Priests, Called to Build and Reconcile


Readings: Jeremiah 1:4-9, Hebrews 5:1-10, John 20:19-23

Priests, Called to Build and to Reconcile

We are blessed today with twelve deacons who will receive Christ’s power (cf. Jn. 20:22), the great gift of the priesthood for serving and for sanctifying through the sacraments the people of God in the Church and by extension, our country Nigeria.

This priestly ordination does not merely mark an end to their nine years of philosophy and theology studies, but the beginning of an ongoing formation, so that as Pastores Dabo Vobis says, “they will be priests such as the people of God wishes to have and has ‘right’ to” (no. 79). Please let us pray that the exercise of the ministry of these new priests will, like that of Saint Paul, be characterized by personal holiness, selflessness, pastoral solicitude and breaking down the barriers that divide people. They should be ready to suffer, to put up with insults, hardships, persecutions, and to engage in dialogue by preaching peace and forgiveness even in the most difficult situations.

Jesus told His Apostles, “you did not choose me, but I chose you to go and bear fruits that will abide” (Jn. 15:16). My predecessor in Jos Archdiocese, the Servant of God, Archbishop Gabriel Gonsum Ganaka, used to stress that for a priest to bear fruits he must be a scholar, a saint and a gentleman. A scholar, not because the priest must have many degrees or write many books or be very captivatingly articulate, but that he knows where to find grace and knowledge in order to nourish his people;  a gentleman, not by being sophisticated in appearance but decent in character; to be trusted to do things well even when no one is watching; and a saint, not because he must  act as an angel, but he must be a praying priest, celebrating the sacraments well, faithful to his pastoral duties, conscious of God’s presence every moment of his life, and genuinely guiding people to God,  not to himself or for ulterior motives other than the salvation of souls.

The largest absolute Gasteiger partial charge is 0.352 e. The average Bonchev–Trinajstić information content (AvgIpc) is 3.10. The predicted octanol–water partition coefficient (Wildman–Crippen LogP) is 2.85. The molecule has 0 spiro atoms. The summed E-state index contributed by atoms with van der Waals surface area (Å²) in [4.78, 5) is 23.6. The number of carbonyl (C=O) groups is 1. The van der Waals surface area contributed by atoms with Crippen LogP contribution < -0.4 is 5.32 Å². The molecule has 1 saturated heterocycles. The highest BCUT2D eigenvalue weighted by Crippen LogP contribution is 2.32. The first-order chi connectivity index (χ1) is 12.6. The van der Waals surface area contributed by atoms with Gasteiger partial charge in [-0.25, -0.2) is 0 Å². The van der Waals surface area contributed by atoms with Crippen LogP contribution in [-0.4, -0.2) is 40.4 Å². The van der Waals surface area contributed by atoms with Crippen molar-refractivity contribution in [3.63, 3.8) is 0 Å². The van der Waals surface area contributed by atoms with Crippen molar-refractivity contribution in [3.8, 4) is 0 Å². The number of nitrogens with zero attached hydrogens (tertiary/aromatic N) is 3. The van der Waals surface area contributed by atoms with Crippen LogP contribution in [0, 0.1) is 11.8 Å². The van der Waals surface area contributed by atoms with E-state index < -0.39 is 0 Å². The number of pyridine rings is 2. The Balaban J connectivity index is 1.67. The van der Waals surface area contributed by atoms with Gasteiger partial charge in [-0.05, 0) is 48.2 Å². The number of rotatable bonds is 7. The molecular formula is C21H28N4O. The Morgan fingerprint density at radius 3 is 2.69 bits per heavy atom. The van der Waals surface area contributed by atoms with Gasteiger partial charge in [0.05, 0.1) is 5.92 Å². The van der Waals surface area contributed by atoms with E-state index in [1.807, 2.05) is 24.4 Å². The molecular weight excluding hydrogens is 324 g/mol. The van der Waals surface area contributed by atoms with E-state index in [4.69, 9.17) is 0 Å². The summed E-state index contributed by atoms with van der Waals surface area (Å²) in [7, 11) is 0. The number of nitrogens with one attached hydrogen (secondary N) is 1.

The call of the prophet Jeremiah (cf. Jer. 1) came at a time of worsening social and political situation of Judah and he was faced with the unenviable task of challenging their religious hypocrisy, economic fraudulence and oppressive practices; to speak out hard truths that others would rather ignore; to “pull down, and destroy, and scatter,” in order to “build and plant.”

For the priest today in Nigeria, his task like that of Prophet Jeremiah is to urgently  pull down and destroy not the well-built physical structures, but the unhealthy habits rooted in our tribal, political and religious subconscious, which manifest as poisonous prejudices or violent actions. By the grace of God, this priestly action together with the sincere political will of our leaders will lead us to the national consciousness of being “one people and one nation.”

We religious leaders in Nigeria must be united in inspiring our people in whatever is true, honourable, just, pure, lovely and commendable (cf. Phil. 4:8). We must teach our fellow religious adherents how to accommodate others with respect and dignity and to use religion to promote integral human development and social harmony rather than hatred, division and violence; just as politicians should teach their fellow politicians to behave patriotically and create a social ambience that fosters unity, peace and progress. It should worry us terribly that because of bad politics and bad governance our young ones, discouraged and crippled by socio-economic conditions at home, are desperately seeking greener pastures in countries that our resources as the so-called “giant of Africa” could be ten times more than theirs. We have millions of idle youths, some on the streets and some at home due to government failure to let them back to school by positively responding to ASUU demands, and some, because their schools have become unsafe.